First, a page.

Station building


Haapsalu railway station – a gateway to a health resort

On 18 June (5 June by the old calendar) 1902, the Haapsalu Town Council decided to give land free of charge for building a new railroad and provide an area in the size of one dessiatin (1.09 ha) to build a railway station. ‘The Haapsalu railway station will be built on a clearing between the town and the Paralepa forest that is currently used by cyclists,’ the journalists reported on the new location of the station. Everyone knows that you should not look a gift horse in the mouth, but the press immediately started to point out all the flaws of the new location, ‘This land is not necessarily appropriate for the new station; the ground is low and tends to be flooded.’ On 9 September (27 August by the old calendar) 1902, as the land was not enough for a railway station, the Haapsalu Town Council provided more land for this purpose – a total of 10 dessiatins (10.9 ha). The filling and drainage of soil began. The construction of the station was overseen by Construction Division III of the Keila-Haapsalu railway, led by road engineer Erich von Landesen. In 1904, most of the buildings and structures of the station were completed. Alongside the provisional railway traffic that began at the end of the same year (28 December), the Haapsalu station started operating. As the construction had delayed, the station building was not yet completely ready. The historicist station building was designed by Prussian citizen Karl Werheim (or Wehrheim, 1840–1912) in Saint Petersburg. Werheim, an architect and an academic, gave the building its imperial exterior suitable for a resort and it was completed in the late fall of 1905. The Haapsalu station building was the only one in Estonia that had a large summer buffet, or a summer café, but also the imperial pavilion with its regal halls and an urbane 100-fathom (over 213 metres) platform with full-extent shades. The second-class station building actually conformed with first class requirements: in addition to the lobbies with a buffet, the water closets for ladies and gentlemen, the large hall, the ticket office, the station office, the Station Master’s cabinet and the telegraph room, there were also rooms for the mail department, the railway gendarme, and the royal family.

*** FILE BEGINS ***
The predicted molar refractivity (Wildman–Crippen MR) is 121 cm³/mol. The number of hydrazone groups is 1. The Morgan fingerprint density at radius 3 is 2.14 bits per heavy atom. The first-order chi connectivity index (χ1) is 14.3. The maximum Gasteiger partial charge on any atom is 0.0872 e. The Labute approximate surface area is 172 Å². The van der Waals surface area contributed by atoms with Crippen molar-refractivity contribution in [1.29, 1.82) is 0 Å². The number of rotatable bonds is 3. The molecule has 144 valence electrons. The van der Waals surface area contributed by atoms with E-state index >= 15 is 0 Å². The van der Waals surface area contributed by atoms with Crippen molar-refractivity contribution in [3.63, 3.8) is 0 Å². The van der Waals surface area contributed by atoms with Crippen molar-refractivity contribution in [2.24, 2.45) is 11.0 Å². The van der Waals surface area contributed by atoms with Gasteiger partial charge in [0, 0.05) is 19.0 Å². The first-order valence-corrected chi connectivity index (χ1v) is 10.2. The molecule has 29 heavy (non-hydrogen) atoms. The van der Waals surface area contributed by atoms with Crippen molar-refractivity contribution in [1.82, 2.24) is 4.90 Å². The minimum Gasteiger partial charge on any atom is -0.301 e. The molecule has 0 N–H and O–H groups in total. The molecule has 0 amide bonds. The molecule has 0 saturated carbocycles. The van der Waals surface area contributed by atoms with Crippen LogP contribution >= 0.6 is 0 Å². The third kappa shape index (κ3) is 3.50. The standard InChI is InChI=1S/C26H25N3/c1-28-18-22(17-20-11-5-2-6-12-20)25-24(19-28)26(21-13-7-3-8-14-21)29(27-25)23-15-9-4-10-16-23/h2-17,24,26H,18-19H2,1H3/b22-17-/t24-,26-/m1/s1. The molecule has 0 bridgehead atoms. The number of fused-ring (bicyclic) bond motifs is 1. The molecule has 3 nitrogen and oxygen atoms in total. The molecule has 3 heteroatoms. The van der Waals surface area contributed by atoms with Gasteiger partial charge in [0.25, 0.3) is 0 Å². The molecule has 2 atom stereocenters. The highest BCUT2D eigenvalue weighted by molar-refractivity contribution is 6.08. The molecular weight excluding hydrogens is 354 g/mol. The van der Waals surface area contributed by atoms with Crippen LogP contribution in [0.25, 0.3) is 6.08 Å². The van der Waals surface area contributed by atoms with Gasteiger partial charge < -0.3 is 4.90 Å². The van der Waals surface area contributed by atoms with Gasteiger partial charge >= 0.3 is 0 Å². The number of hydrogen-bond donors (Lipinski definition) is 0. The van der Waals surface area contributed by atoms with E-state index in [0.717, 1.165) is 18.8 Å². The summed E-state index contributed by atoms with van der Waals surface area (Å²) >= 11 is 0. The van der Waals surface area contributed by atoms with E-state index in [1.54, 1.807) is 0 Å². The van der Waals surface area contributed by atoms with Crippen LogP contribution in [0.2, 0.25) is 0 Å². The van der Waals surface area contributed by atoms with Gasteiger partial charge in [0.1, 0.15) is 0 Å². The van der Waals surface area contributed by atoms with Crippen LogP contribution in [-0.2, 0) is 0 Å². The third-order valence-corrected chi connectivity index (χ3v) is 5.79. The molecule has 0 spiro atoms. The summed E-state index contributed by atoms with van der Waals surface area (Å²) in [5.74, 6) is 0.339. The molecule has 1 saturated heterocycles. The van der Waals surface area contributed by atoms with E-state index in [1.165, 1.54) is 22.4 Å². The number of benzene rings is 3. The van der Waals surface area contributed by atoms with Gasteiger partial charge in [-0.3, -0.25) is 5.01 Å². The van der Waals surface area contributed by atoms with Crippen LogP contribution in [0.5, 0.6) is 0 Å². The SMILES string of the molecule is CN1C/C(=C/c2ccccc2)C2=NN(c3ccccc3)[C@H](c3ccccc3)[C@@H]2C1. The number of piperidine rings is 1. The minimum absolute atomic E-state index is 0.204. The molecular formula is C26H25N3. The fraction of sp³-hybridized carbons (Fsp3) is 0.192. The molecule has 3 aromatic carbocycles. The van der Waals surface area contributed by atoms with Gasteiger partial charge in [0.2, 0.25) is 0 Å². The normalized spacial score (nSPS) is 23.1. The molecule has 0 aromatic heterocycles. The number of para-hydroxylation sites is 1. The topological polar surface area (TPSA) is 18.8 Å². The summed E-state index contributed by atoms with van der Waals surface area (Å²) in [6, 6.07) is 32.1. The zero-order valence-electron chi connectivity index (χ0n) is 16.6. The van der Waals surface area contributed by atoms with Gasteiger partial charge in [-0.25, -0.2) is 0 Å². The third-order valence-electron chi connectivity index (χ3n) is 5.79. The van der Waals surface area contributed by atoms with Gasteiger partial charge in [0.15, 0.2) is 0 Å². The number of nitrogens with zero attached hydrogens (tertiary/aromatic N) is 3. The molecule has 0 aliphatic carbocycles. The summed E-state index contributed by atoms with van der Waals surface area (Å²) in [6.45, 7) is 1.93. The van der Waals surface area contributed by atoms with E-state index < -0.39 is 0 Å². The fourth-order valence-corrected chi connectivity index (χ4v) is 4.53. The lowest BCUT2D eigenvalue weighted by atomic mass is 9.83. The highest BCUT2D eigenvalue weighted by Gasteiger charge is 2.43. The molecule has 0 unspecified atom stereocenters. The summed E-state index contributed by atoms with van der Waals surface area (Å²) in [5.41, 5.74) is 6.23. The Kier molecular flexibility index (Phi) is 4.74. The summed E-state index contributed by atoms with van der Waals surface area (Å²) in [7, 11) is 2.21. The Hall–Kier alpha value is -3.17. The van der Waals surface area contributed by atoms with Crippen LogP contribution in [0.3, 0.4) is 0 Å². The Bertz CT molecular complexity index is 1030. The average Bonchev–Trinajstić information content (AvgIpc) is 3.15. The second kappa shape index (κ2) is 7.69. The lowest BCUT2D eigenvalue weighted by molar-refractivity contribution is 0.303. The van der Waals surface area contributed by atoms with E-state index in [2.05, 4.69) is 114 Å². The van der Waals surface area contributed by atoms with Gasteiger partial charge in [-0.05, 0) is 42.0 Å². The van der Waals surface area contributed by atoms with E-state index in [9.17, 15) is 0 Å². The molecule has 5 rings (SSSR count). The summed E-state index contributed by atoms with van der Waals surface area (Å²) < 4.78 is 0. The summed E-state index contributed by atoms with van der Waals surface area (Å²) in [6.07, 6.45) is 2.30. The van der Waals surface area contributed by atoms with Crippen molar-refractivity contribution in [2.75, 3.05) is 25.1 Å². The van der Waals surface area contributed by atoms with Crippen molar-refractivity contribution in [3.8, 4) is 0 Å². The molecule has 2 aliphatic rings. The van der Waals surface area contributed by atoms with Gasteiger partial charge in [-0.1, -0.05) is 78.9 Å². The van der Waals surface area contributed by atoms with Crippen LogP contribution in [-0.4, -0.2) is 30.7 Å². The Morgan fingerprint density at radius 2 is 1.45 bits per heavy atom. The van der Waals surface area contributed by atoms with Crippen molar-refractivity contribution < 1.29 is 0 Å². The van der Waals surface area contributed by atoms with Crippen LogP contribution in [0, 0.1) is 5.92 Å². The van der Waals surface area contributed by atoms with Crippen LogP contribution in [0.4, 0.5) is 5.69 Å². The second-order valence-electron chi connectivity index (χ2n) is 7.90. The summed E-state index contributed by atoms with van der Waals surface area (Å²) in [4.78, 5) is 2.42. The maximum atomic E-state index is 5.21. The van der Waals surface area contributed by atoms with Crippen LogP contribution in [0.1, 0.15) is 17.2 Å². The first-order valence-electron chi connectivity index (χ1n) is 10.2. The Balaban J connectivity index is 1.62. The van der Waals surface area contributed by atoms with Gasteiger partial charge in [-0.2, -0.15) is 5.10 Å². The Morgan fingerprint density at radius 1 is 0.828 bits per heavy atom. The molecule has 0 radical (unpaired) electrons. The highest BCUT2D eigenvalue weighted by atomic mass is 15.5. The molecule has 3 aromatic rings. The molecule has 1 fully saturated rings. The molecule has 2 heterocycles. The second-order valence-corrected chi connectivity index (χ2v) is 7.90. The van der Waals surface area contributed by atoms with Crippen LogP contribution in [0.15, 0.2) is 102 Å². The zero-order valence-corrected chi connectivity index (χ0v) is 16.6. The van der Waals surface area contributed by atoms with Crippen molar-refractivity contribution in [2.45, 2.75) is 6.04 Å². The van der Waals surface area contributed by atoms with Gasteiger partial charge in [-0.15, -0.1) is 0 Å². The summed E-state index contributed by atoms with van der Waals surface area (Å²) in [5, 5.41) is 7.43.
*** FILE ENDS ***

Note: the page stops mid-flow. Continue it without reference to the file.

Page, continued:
One of the final finished structures was the railway waterworks. Initially, water was directed to the Haapsalu train station water tower from Lake Mägari with a 4-kilometre water pipeline from the pumping station on the shore of the lake. In the spring of 1924, a new bore well was established by the water tower: it was 610 feet (185.9 metres) deep and provided the station with clean water. A new pumping station was established at the water tower. For a long time, an outpatient clinic operated at the Haapsalu station, providing medical help from Vasalemma to Rohuküla. A police officer, who also resided at the Haapsalu station, provided service to the same area. The Soviet law enforcement unit at the station was the transport militsiya. As was customary to a high-class station, it included a two-spot slate locomotive depot and a large turntable for steam locomotives with a 19.5-metre diameter. Formerly, there had been ten numbered rails, including the main rail, at the station. One was a dead end, heading straight to the Haapsalu Bay and used to shunt full-length multiple-unit trains. In addition to a rentable sales point at the station building – the so-called bookcase –, Haapsalu railway station’s public phone station was opened on 1 May 1925. The Haapsalu railway station’s postal agency was opened on 1 February 1933. In the Soviet era, an outdoor movie theatre and a guesthouse also operated there.